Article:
LEARN MORE

If you would like to learn more, then consider contacting an experienced Washington State Employment Discrimination Attorney as soon as possible to discuss your case. Please note: the information contained in this article is not offered as legal advice and will not form an attorney-client relationship with either this author or Williams Law Group, PS; please see our DISCLAIMER.

The McDonnell Douglas Burden Shifting Framework

by Gregory Williams, Esq. | Under Washington State law, what is the McDonnell Douglas Burden-Shifting Framework (hereinafter, "McDonnell Douglas Framework" or "McDonnell Douglas") and how is it appliedHere's my point of view (NOTE: please read our DISCLAIMER before proceeding).


 THE ORIGIN OF THE FRAMEWORK

The McDonnell Douglas Framework is also known as a burden-shifting scheme. "The burden-shifting schemes, developed initially in the federal courts, were an effort to formulate uniform rules for making a prima facie case." Kastanis v. Educational Employees Credit Union, 122 Wn.2d 483, 490, 859 P.2d 26 (1993) (hyperlink added). "These rules were never intended as a charge to the jury." Id. (citing, United States Postal Serv. Bd. of Governors v. Aikens, 460 U.S. 711, 716, 103 S.Ct. 1478, 1482, 75 L.Ed.2d 403 (1983)). "Recognizing the 'lack of harmony' among judges on the rules applicable to establishing a prima facie case under title VII, the Supreme Court addressed the difficulty by formulating a 3-step burden-shifting test in McDonnell Douglas Corp. v. Green, 411 U.S. 792, 801, 93 S.Ct. 1817, 1823, 36 L.Ed.2d 668 (1973)." Id. (hyperlink added).


THE MCDONNELL DOUGLAS FRAMEWORK

The McDonnell Douglas burden-shifting framework has three steps:
STEP 1The "plaintiff bears the initial burden of establishing a prima facie case of discrimination, which creates a presumption of discrimination." Scrivener v. Clark College, 181 Wn.2d 439, 446, 334 P.3d 541, (2014) (citing, Riehl, 152 Wn.2d at 149-50; Kastanis v. Educ. Emps. Credit Union, 122 Wn.2d 483, 490, 859 P.2d 26, 865 P.2d 507 (1993)) (internal citations and quotation marks omitted) (emphasis added).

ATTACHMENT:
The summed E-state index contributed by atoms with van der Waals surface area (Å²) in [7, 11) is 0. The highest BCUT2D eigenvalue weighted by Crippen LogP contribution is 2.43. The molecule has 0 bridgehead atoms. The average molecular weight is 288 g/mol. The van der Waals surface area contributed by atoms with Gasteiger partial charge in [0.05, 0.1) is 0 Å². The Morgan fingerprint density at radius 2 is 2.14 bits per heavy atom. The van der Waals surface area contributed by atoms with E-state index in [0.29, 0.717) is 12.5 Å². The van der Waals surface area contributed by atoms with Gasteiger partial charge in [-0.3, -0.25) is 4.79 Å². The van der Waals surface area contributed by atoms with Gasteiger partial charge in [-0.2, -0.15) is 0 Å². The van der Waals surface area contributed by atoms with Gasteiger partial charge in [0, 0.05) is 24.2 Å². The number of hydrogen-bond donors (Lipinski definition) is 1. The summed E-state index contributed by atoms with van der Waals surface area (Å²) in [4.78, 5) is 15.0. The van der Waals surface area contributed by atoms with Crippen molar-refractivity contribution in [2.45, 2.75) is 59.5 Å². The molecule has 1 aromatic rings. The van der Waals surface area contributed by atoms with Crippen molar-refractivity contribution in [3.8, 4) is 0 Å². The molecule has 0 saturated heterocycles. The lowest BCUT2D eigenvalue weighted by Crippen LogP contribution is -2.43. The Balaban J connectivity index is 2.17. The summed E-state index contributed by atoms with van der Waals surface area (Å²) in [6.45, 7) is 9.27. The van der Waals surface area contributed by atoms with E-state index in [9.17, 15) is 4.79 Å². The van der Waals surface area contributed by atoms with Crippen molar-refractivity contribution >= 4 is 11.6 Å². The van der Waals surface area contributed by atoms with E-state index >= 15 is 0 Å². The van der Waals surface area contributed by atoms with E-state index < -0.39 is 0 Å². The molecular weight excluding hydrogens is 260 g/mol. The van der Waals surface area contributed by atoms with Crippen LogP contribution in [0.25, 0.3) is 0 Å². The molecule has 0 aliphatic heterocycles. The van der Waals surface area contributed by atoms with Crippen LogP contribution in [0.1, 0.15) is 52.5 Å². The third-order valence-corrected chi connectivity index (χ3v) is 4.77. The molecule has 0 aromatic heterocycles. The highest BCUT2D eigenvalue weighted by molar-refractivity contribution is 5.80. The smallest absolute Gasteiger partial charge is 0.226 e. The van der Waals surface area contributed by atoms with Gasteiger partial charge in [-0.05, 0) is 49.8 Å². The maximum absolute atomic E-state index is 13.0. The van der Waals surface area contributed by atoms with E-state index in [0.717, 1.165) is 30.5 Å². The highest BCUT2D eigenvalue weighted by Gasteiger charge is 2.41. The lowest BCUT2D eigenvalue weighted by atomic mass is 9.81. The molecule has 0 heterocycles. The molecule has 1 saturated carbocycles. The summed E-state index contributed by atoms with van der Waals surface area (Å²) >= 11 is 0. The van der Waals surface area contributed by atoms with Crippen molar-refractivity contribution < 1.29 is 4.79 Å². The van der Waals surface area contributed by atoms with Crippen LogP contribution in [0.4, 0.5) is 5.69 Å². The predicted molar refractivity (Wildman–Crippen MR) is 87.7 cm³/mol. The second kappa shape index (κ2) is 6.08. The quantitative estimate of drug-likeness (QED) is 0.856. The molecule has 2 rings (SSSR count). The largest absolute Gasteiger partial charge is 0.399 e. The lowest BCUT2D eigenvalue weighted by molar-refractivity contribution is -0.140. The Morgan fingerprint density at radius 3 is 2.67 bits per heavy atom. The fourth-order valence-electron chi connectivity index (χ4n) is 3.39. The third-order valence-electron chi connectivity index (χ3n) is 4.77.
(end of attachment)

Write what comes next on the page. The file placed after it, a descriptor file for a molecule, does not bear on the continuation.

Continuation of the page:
STEP 2"[T]he burden shifts to the defendant, who must articulate a legitimate, nondiscriminatory reason for the adverse employment action." Mikkelsen, 189 Wn.2d at 527 (Wash. 2017) (internal citations and quotation marks omitted) (emphasis added).
STEP 3"[I]f the defendant meets this burden, the plaintiff must produce sufficient evidence showing that the defendant's alleged nondiscriminatory reason for the adverse employment action was a pretext." Id. (internal citations omitted) (emphasis & hyperlink added). 

THE POLICY BEHIND THE FRAMEWORK

"The purpose of establishing the prima facie elements under McDonnell Douglas is to 'eliminate[ ] the most common nondiscriminatory reasons for the plaintiff's rejection,' namely, that the plaintiff is unqualified for the position or that the position no longer exists." Mikkelsen v. Public Utility District No. 1 of Kittitas County, 189 Wn.2d 516, 531 (Wash. 2017) (citing, Tex. Dep't of Cmty. Affairs v. Burdine, 450 U.S. 248, 253-54, 101 S.Ct. 1089, 67 L.Ed.2d 207 (1981)) (emphasis added) (hyperlink added).


WASHINGTON STATE ADOPTS THE FRAMEWORK